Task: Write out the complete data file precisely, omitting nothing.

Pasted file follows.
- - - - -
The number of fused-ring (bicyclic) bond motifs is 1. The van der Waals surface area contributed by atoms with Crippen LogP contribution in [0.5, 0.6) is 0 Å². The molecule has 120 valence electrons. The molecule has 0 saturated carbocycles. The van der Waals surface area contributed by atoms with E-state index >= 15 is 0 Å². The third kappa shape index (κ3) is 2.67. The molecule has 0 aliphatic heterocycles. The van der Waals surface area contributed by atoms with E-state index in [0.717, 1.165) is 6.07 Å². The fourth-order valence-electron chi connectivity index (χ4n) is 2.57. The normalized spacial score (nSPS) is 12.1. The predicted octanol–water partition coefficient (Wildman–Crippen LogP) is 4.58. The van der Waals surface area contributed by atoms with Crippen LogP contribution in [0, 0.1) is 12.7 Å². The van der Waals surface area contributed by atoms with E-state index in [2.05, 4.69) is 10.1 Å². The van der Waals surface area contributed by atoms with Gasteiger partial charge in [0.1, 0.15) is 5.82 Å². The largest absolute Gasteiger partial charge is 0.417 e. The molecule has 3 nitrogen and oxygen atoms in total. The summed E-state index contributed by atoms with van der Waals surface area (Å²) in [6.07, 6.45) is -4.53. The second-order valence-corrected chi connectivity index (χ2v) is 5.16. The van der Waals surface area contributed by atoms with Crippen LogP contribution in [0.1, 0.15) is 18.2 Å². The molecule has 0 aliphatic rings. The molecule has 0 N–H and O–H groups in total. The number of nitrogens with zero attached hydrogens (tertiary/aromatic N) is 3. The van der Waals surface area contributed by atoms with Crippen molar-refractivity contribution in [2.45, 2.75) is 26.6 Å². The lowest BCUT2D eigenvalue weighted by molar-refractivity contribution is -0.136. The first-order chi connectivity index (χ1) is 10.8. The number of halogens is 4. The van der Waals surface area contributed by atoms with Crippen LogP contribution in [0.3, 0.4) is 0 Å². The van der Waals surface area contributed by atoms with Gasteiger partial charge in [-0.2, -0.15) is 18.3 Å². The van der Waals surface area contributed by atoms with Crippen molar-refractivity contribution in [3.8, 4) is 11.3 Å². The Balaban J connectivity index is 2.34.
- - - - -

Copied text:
The number of fused-ring (bicyclic) bond motifs is 1. The van der Waals surface area contributed by atoms with Crippen LogP contribution in [0.5, 0.6) is 0 Å². The molecule has 120 valence electrons. The molecule has 0 saturated carbocycles. The van der Waals surface area contributed by atoms with E-state index >= 15 is 0 Å². The third kappa shape index (κ3) is 2.67. The molecule has 0 aliphatic heterocycles. The van der Waals surface area contributed by atoms with E-state index in [0.717, 1.165) is 6.07 Å². The fourth-order valence-electron chi connectivity index (χ4n) is 2.57. The normalized spacial score (nSPS) is 12.1. The predicted octanol–water partition coefficient (Wildman–Crippen LogP) is 4.58. The van der Waals surface area contributed by atoms with Crippen LogP contribution in [0, 0.1) is 12.7 Å². The van der Waals surface area contributed by atoms with E-state index in [2.05, 4.69) is 10.1 Å². The van der Waals surface area contributed by atoms with Gasteiger partial charge in [0.1, 0.15) is 5.82 Å². The largest absolute Gasteiger partial charge is 0.417 e. The molecule has 3 nitrogen and oxygen atoms in total. The summed E-state index contributed by atoms with van der Waals surface area (Å²) in [6.07, 6.45) is -4.53. The second-order valence-corrected chi connectivity index (χ2v) is 5.16. The van der Waals surface area contributed by atoms with Crippen LogP contribution in [0.1, 0.15) is 18.2 Å². The molecule has 0 aliphatic rings. The molecule has 0 N–H and O–H groups in total. The number of nitrogens with zero attached hydrogens (tertiary/aromatic N) is 3. The van der Waals surface area contributed by atoms with Crippen molar-refractivity contribution in [2.45, 2.75) is 26.6 Å². The lowest BCUT2D eigenvalue weighted by molar-refractivity contribution is -0.136. The first-order chi connectivity index (χ1) is 10.8. The number of halogens is 4. The van der Waals surface area contributed by atoms with Crippen LogP contribution in [0.3, 0.4) is 0 Å². The van der Waals surface area contributed by atoms with Gasteiger partial charge in [-0.2, -0.15) is 18.3 Å². The van der Waals surface area contributed by atoms with Crippen molar-refractivity contribution in [3.8, 4) is 11.3 Å². The Balaban J connectivity index is 2.34.